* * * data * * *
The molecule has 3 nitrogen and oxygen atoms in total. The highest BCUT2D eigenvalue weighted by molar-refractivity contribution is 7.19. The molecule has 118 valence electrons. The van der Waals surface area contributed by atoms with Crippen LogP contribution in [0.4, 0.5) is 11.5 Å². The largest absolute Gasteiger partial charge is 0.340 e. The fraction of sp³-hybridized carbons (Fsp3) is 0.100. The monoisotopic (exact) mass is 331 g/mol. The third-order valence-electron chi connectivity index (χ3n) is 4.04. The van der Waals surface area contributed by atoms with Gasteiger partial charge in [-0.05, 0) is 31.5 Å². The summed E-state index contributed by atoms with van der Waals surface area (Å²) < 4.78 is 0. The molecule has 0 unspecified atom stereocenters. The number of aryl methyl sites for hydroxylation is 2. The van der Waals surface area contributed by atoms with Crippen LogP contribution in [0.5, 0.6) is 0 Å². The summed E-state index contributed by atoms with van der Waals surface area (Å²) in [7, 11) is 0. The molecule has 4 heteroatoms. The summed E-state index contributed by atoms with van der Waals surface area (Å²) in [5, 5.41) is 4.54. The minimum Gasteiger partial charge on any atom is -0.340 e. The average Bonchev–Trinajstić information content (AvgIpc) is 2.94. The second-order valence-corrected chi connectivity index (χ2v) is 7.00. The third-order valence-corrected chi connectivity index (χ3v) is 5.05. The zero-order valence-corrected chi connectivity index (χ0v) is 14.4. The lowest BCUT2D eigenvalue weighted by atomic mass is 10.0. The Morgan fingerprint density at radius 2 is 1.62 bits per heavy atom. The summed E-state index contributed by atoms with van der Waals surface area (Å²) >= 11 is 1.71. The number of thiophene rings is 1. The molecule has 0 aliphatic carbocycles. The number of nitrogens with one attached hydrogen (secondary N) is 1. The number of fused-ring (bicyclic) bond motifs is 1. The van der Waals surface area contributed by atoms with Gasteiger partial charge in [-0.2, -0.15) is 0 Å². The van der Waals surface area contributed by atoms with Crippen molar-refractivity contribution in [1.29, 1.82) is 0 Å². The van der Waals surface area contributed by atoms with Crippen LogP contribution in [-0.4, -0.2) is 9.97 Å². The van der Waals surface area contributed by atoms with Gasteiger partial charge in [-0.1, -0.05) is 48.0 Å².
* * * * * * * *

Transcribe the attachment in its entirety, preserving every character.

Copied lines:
The molecule has 3 nitrogen and oxygen atoms in total. The highest BCUT2D eigenvalue weighted by molar-refractivity contribution is 7.19. The molecule has 118 valence electrons. The van der Waals surface area contributed by atoms with Crippen LogP contribution in [0.4, 0.5) is 11.5 Å². The largest absolute Gasteiger partial charge is 0.340 e. The fraction of sp³-hybridized carbons (Fsp3) is 0.100. The monoisotopic (exact) mass is 331 g/mol. The third-order valence-electron chi connectivity index (χ3n) is 4.04. The van der Waals surface area contributed by atoms with Gasteiger partial charge in [-0.05, 0) is 31.5 Å². The summed E-state index contributed by atoms with van der Waals surface area (Å²) < 4.78 is 0. The molecule has 0 unspecified atom stereocenters. The number of aryl methyl sites for hydroxylation is 2. The van der Waals surface area contributed by atoms with Crippen LogP contribution in [0.5, 0.6) is 0 Å². The summed E-state index contributed by atoms with van der Waals surface area (Å²) in [7, 11) is 0. The molecule has 4 heteroatoms. The summed E-state index contributed by atoms with van der Waals surface area (Å²) in [5, 5.41) is 4.54. The minimum Gasteiger partial charge on any atom is -0.340 e. The average Bonchev–Trinajstić information content (AvgIpc) is 2.94. The second-order valence-corrected chi connectivity index (χ2v) is 7.00. The third-order valence-corrected chi connectivity index (χ3v) is 5.05. The zero-order valence-corrected chi connectivity index (χ0v) is 14.4. The lowest BCUT2D eigenvalue weighted by atomic mass is 10.0. The Morgan fingerprint density at radius 2 is 1.62 bits per heavy atom. The summed E-state index contributed by atoms with van der Waals surface area (Å²) >= 11 is 1.71. The number of thiophene rings is 1. The molecule has 0 aliphatic carbocycles. The number of nitrogens with one attached hydrogen (secondary N) is 1. The number of fused-ring (bicyclic) bond motifs is 1. The van der Waals surface area contributed by atoms with Gasteiger partial charge in [-0.2, -0.15) is 0 Å². The van der Waals surface area contributed by atoms with Crippen molar-refractivity contribution in [1.29, 1.82) is 0 Å². The van der Waals surface area contributed by atoms with Crippen LogP contribution in [-0.4, -0.2) is 9.97 Å². The van der Waals surface area contributed by atoms with Gasteiger partial charge in [-0.1, -0.05) is 48.0 Å².